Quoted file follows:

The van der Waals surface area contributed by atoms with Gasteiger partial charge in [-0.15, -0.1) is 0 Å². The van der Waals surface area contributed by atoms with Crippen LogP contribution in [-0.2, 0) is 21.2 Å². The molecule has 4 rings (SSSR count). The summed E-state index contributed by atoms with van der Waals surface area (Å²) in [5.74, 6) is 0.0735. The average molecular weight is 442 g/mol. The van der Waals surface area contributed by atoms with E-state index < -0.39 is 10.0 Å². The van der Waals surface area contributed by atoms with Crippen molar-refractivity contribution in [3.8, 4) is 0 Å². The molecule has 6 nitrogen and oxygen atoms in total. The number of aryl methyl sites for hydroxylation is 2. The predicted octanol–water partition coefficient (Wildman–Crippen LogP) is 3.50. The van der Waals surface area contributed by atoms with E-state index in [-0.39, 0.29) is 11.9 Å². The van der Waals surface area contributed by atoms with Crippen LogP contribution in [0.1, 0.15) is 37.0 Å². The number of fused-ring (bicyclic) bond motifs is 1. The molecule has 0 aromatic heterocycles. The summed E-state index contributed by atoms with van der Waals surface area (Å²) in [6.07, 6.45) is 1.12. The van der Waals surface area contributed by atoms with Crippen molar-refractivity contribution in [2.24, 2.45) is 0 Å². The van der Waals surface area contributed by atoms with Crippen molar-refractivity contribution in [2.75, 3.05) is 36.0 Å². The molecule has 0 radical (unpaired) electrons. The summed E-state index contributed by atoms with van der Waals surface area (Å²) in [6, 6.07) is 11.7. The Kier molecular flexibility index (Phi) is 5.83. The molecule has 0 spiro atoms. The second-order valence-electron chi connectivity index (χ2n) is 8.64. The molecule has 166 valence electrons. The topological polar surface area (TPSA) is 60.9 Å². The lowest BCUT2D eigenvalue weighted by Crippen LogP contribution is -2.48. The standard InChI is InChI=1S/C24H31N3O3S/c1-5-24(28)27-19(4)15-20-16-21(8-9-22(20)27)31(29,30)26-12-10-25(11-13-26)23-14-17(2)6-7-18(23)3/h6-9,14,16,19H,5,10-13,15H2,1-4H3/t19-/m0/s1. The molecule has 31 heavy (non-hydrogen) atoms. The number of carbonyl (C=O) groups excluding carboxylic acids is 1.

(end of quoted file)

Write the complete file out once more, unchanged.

The van der Waals surface area contributed by atoms with Gasteiger partial charge in [-0.15, -0.1) is 0 Å². The van der Waals surface area contributed by atoms with Crippen LogP contribution in [-0.2, 0) is 21.2 Å². The molecule has 4 rings (SSSR count). The summed E-state index contributed by atoms with van der Waals surface area (Å²) in [5.74, 6) is 0.0735. The average molecular weight is 442 g/mol. The van der Waals surface area contributed by atoms with E-state index < -0.39 is 10.0 Å². The van der Waals surface area contributed by atoms with Crippen molar-refractivity contribution in [3.8, 4) is 0 Å². The molecule has 6 nitrogen and oxygen atoms in total. The number of aryl methyl sites for hydroxylation is 2. The predicted octanol–water partition coefficient (Wildman–Crippen LogP) is 3.50. The van der Waals surface area contributed by atoms with E-state index in [-0.39, 0.29) is 11.9 Å². The van der Waals surface area contributed by atoms with Crippen LogP contribution in [0.1, 0.15) is 37.0 Å². The number of fused-ring (bicyclic) bond motifs is 1. The molecule has 0 aromatic heterocycles. The summed E-state index contributed by atoms with van der Waals surface area (Å²) in [6.07, 6.45) is 1.12. The van der Waals surface area contributed by atoms with Crippen molar-refractivity contribution in [2.24, 2.45) is 0 Å². The van der Waals surface area contributed by atoms with Crippen molar-refractivity contribution in [2.75, 3.05) is 36.0 Å². The molecule has 0 radical (unpaired) electrons. The summed E-state index contributed by atoms with van der Waals surface area (Å²) in [6, 6.07) is 11.7. The Kier molecular flexibility index (Phi) is 5.83. The molecule has 0 spiro atoms. The second-order valence-electron chi connectivity index (χ2n) is 8.64. The molecule has 166 valence electrons. The topological polar surface area (TPSA) is 60.9 Å². The lowest BCUT2D eigenvalue weighted by Crippen LogP contribution is -2.48. The standard InChI is InChI=1S/C24H31N3O3S/c1-5-24(28)27-19(4)15-20-16-21(8-9-22(20)27)31(29,30)26-12-10-25(11-13-26)23-14-17(2)6-7-18(23)3/h6-9,14,16,19H,5,10-13,15H2,1-4H3/t19-/m0/s1. The molecule has 31 heavy (non-hydrogen) atoms. The number of carbonyl (C=O) groups excluding carboxylic acids is 1.